It’s that time of year.
When Halloween time rolls around, pests somehow get just a little bit creepier. Pests that plague us throughout the year suddenly become the mascots of our celebration. One particular flying pest is often a hallmark of Halloween decor. Adorning greeting cards, jack-o-lantern stencils, and more, the bat finds itself at the forefront of this spooky season. Because of its resemblance to a rodent, people often assume bats are a part of the rodent family. But are bats rodents? Find out here.
If you’re concerned about bats on your property, send us a message. Our pest specialists will humanely remove the bats and help you prevent their return.
Are bats rodents?
Contrary to popular belief, bats are not rodents. They’re not even closely related. Research suggests bats are related to primates such as monkeys, apes, and yes, even humans. Bats are mammals. They have a 4-chambered heart, a backbone, complex brain functions, hair, mammary glands…the whole mammal nine yards. With over 1,000 species of bats, they make up just about 25% of all mammals!
Unlike the other 75% of mammals, bats have mastered the art of flying. This often gets them confused with birds, but no, bats are not birds either. Bats have evolved their flight abilities very differently from birds. They are members of their own biological order, Chiroptera, meaning “hand-wing.” When you look at their wings, this translation makes perfect sense. Their wings resemble hands with the fingers spread far apart. Membranes connect the 2-5 digits, leaving the thumb free at the edge of the wing for climbing, fighting, or handling a meal.
Bats also differ from birds in the way they navigate in flight. You’ve probably heard the old adage, “blind as a bat,” but this is actually false. Bats can see; they just don’t use sight to get around. Instead, they use a process called echolocation. This means the bats emit high-pitched sounds and use the echoes of said sounds to determine their surroundings.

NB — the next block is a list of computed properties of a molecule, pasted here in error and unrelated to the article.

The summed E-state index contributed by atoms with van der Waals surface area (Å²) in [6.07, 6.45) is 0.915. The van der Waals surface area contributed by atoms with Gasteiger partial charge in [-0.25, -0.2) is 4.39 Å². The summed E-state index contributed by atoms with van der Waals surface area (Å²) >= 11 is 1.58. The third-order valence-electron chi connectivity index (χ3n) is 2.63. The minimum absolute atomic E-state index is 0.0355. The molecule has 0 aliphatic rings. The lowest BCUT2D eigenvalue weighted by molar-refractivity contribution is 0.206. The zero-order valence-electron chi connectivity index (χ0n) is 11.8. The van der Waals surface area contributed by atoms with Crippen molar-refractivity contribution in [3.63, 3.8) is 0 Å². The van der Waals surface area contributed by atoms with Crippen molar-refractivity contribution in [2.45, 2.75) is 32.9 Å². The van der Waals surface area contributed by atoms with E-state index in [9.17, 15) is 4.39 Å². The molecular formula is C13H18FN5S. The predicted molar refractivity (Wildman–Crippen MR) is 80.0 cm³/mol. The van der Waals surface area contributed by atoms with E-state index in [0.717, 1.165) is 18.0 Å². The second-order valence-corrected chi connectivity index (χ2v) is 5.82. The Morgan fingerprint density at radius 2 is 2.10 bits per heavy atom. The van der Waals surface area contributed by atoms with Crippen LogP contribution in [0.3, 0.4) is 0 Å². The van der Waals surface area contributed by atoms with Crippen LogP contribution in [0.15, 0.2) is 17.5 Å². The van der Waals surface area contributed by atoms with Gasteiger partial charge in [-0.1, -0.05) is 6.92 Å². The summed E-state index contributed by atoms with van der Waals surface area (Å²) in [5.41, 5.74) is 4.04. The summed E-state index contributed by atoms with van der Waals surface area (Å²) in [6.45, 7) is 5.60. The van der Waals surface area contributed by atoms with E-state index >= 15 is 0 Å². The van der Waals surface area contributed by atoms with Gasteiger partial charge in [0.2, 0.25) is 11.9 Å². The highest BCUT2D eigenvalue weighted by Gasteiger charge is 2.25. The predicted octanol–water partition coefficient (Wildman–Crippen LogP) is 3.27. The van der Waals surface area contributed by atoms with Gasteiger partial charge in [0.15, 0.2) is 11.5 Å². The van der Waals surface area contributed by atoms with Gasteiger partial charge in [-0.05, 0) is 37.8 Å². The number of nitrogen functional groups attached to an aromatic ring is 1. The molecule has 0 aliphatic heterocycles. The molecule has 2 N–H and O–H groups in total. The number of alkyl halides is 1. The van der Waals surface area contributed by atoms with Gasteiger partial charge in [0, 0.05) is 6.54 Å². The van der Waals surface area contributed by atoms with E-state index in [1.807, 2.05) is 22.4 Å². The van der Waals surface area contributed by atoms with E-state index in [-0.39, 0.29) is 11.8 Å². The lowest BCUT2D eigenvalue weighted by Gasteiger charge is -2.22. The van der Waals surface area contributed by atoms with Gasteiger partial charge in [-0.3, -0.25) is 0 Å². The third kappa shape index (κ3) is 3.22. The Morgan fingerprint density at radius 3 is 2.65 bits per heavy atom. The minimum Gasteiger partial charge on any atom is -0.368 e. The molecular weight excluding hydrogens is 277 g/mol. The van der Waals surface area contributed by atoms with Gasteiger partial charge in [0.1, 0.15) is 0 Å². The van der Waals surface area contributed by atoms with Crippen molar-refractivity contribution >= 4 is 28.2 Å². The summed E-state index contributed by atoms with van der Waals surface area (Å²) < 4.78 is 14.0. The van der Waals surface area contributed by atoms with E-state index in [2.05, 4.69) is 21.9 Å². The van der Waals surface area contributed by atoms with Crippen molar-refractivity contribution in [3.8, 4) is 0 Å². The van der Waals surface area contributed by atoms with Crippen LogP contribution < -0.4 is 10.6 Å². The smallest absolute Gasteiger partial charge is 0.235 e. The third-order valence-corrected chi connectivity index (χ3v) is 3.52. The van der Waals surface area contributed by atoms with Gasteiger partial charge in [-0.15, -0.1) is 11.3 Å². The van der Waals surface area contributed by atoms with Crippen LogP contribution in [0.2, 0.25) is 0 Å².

Where did bats come from?
The history of bats is complicated. Because bat skeletons are thin and fragile to help with flight, they do not fossilize well. Scientists have gathered old teeth they believe may have come from bats, and have also pieced together 50 million-year-old bat skeletons, but they look very similar to those of modern-day bats. Therefore, the search continues.
Types of bats
As we mentioned earlier, there are over 1000 different bat species. Here are some of the most common bat species in the eastern United States:
- Little brown bat
- Big brown bat
- Eastern red bat
- Pallid bat
- Spotted bat
- Hoary bat
- Eastern Pipistrelle
Vampire bats and fruit bats are subjects of frequent inquiry but neither is present in the United States. Vampire bats are most commonly found in Mexico, Central and South America. Fruit bats primarily live throughout Africa, Australia, and Asia.
Should I be concerned about bat bites?
You should not take bat bites lightly. The primary cause for concern with bat bites is the possibility of rabies transmission. Though there are usually only 1-2 cases of rabies in the United States each year, the primary source of rabies in these cases is a bat. Bat bites and contact with infected bat saliva can transmit this dangerous disease. Many people do not even realize they’ve been bitten by a bat, as bats have tiny teeth which leave bite marks only briefly showing up if at all.
You cannot tell if a bat has rabies just by looking at it. Consequently, you should never touch a bat. If you do come in contact with a bat, are bitten by one, or even suspect it has bitten you while sleeping or otherwise unaware, see a physician immediately. With proper sanitation and vaccination, rabies is treatable. However, preventative vaccinations must be administered as soon after the incident as possible. Without treatment, rabies has a 99.9% fatality rate once symptoms appear. Rabid bat documentation exists in all 49 continental states, so do not take a chance. With bats and the chance of rabies, it is much better to be safe than sorry.
How to get rid of bats
To prevent bats from entering your home, ensure chimneys have proper screening and all holes providing access from the outdoors are sealed. Bats provide beneficial services to our environment, and each state has its own regulations regarding their handling. If you find bats on your property, call Ehrlich right away. Handling bats can be very dangerous and should only be done by a trained professional. Though bats rarely do damage to homes or businesses, they can carry disease and present health risks to humans and other animals.
Ehrlich bat experts will formulate a plan to relocate the bats and help you take necessary action to prevent them from coming back. Whether or not bats are currently giving you trouble, Ehrlich can help bring you peace of mind. From humane bat removal to bat exclusion services, we’ve got you covered.